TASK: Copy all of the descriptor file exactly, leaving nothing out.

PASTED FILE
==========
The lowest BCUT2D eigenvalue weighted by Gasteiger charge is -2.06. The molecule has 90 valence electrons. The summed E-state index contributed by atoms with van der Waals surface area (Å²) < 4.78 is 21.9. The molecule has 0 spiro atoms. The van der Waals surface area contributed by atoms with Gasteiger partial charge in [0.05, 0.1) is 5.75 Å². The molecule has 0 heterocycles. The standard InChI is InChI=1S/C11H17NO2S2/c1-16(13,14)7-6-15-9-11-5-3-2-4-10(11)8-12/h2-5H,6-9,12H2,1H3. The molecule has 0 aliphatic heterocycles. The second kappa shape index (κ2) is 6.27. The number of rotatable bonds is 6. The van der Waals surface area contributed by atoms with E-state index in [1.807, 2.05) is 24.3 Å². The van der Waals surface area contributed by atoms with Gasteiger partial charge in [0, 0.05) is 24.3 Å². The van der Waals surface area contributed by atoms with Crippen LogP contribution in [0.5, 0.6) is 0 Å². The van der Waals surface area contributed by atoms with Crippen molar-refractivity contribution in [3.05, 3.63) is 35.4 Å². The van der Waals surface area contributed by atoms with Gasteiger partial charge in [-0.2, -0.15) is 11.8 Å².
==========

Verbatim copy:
The lowest BCUT2D eigenvalue weighted by Gasteiger charge is -2.06. The molecule has 90 valence electrons. The summed E-state index contributed by atoms with van der Waals surface area (Å²) < 4.78 is 21.9. The molecule has 0 spiro atoms. The van der Waals surface area contributed by atoms with Gasteiger partial charge in [0.05, 0.1) is 5.75 Å². The molecule has 0 heterocycles. The standard InChI is InChI=1S/C11H17NO2S2/c1-16(13,14)7-6-15-9-11-5-3-2-4-10(11)8-12/h2-5H,6-9,12H2,1H3. The molecule has 0 aliphatic heterocycles. The second kappa shape index (κ2) is 6.27. The number of rotatable bonds is 6. The van der Waals surface area contributed by atoms with E-state index in [1.807, 2.05) is 24.3 Å². The van der Waals surface area contributed by atoms with Gasteiger partial charge in [0, 0.05) is 24.3 Å². The van der Waals surface area contributed by atoms with Crippen LogP contribution in [0.5, 0.6) is 0 Å². The van der Waals surface area contributed by atoms with Crippen molar-refractivity contribution in [3.05, 3.63) is 35.4 Å². The van der Waals surface area contributed by atoms with Gasteiger partial charge in [-0.2, -0.15) is 11.8 Å².